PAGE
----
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How parasitic thorny-headed worm reaches the right host

On parasitized Gammarus shrimp, an orange dot is visible

When fresh water shrimp is parasitized by thorny-headed worm, the parasite is visible from the outside as an orange dot. Thanks to this striking spot, fish will easily detect the shrimp and ingest it, whereupon the parasite completes its development in the fish. According to Timo Thünken and colleagues, only fish that are suitable as hosts preferentially swallow infected shrimp.

The thorny-headed worm Pomphorhynchus laevis is a parasite with a complex life cycle, which takes place in fresh water. During the first part of that cycle, it develops within fresh water shrimp Gammarus pulex, after the shrimp ingested parasite eggs from the water. The parasite develops to a certain stage, the cystacanth.

thorny-headed wormWhen the parasite has reached that stage, Gammarus no longer can serve as a host. The parasite has to switch to fish to be able to complete its life cycle. In the new host, the parasite hooks onto the intestinal wall, matures and reproduces. Female parasites produce eggs that are released together with fish faeces, completing the cycle.

The switch from shrimp to fish can happen in only one way: fish must ingest parasitized shrimp. Timo Thünken and colleagues show how the parasite manages this process.

Manipulation by thorny-headed worm

Normally, Gammarus pulex, no more than 2 centimetres in length, try to avoid being swallowed by fish. The shrimp hide in darkness, avoid areas with fish odour and have an inconspicuous colour.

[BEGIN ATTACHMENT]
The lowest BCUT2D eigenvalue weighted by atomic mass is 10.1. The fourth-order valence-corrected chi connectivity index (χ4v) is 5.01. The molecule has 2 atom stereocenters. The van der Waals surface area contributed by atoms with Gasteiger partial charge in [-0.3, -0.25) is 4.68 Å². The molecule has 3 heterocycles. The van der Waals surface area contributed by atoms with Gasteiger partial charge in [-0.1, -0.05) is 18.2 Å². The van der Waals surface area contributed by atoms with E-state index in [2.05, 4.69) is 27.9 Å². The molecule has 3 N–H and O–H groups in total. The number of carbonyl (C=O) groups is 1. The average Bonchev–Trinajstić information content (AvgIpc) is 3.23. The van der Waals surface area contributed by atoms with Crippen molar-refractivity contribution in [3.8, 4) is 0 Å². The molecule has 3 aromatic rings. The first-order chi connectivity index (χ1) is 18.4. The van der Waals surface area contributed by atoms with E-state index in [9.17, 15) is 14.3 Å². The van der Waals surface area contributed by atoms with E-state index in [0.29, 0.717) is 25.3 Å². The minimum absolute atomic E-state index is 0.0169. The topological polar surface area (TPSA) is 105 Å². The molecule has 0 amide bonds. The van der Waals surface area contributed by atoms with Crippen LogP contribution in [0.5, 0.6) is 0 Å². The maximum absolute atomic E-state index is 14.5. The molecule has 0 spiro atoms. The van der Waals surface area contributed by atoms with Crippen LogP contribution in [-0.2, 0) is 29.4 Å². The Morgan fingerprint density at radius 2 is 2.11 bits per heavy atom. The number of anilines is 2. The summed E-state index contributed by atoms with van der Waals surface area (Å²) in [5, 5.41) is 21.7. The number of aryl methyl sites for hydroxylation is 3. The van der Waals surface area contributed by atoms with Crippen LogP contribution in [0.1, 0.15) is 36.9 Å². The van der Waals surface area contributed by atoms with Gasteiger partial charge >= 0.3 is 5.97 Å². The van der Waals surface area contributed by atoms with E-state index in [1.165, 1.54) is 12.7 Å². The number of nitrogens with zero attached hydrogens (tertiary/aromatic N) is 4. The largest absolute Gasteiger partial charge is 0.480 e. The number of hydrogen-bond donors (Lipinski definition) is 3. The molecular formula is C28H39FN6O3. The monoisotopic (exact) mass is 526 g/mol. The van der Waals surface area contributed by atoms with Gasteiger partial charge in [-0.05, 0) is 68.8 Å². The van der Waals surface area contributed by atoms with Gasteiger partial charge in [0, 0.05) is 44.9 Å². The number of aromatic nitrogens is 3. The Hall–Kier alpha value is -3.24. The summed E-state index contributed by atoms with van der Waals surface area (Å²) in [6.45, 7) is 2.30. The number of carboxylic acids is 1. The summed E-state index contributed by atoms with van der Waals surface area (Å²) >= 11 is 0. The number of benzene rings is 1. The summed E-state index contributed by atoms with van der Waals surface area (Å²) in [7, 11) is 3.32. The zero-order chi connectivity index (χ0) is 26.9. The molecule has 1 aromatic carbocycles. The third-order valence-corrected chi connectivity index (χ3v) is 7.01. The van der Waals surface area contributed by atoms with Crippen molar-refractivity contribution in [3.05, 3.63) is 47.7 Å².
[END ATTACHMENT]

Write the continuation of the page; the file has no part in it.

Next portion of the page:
But a parasitic thorny-headed worm that reached the cystacanth stage will intervene. It changes the behaviour of the host that it no longer needs; the shrimp leave darkness and show a preference for water with fish odour. Moreover, the mature cystacanth turns orange, being visible from the outside as an orange dot on the host.

Parasitized Gammarus seem to offer themselves as prey to fish: fish will easily encounter them and detect them. And indeed, they consume many parasitized shrimp, as was shown earlier in three-spined stickleback. For Gammarus, this is the end of the story, but for the parasite the future is opened.

At least …. if it has ended up in a suitable host. Not all fish species that prey upon Gammarus are a suitable host for the parasite. It will not survive in fish that exhibit an effective immune response. Manipulating Gammarus confers a lower net benefit if it also increases the chance of the parasite to end up in the wrong host.

Barbel suitable, brown trout not

Now, Thünken shows that the manipulation is effective: only suitable host fish ingest a relatively large amount of parasitized Gammarus.

He discovered this in experiments in which he painted an orange dot on unparasitized shrimp, so that they looked like shrimp carrying a ripe cystacanth. He then offered these shrimp, together with unpainted conspecifics, to a number of fish species. The painted shrimp were not really parasitized, and so they behaved the same as the unpainted ones. In this way, Thünken was able to check whether all fish species, just like stickleback in the earlier experiments, preferentially eat coloured prey.